Tampa Bay Rays manager Kevin Cash believes Major League Baseball taking in-game video away from teams is one of the worst decisions the league has ever made.
MLB announced before the beginning of the shortened 2020 season it would be shutting down team video rooms because they don't comply with COVID-19 safety protocols. The shutdown also came after the league's investigation into illegal sign-stealing processes used by the Houston Astros and Boston Red Sox.
"Without being too controversial, I think it's absolutely ridiculous," Cash said on MLB Network Radio on SiriusXM.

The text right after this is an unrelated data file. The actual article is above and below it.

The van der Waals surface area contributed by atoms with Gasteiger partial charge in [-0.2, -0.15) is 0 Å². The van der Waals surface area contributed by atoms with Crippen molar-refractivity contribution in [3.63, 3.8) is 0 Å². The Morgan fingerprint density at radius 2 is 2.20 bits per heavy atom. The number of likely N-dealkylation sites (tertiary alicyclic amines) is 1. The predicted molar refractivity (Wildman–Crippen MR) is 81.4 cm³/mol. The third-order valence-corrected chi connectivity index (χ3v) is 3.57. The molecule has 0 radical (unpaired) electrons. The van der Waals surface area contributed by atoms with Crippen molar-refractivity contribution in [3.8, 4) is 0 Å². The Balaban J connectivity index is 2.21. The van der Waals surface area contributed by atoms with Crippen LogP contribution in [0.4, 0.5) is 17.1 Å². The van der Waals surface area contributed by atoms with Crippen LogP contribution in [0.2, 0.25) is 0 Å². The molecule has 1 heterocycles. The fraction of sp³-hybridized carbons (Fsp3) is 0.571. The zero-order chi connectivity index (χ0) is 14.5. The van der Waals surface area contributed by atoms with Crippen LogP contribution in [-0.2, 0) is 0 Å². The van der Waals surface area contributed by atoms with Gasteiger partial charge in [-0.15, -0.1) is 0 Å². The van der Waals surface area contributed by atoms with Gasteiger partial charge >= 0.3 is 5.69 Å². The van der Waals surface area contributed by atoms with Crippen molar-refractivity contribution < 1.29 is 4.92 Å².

"It's probably one of the worst things that I've seen Major League Baseball do in taking video away from players. Video is what makes us good. It helps us learn. It helps us coach. It helps us attack. And it's been taken away from us because of a couple of teams' stupid choices."
Instead of being granted access to a video room this season, players and personnel have been assigned a personal tablet to use during games. These tablets are preloaded with information, but there is no ability to review in-game footage because they are "locked down with no connectivity," according to Tom Verducci of Sports Illustrated.
This restriction has not only infuriated Cash, but it's also caused players like Red Sox designated hitter J.D. Martinez to change their approach. Martinez turned around his career after becoming a diligent user of in-game video. He's hitting .244 so far this season without it.
"We don't have access to any of that stuff anymore. It's kind of everyone on their own. Survivor," Martinez said, according to The Boston Globe's Alex Speier.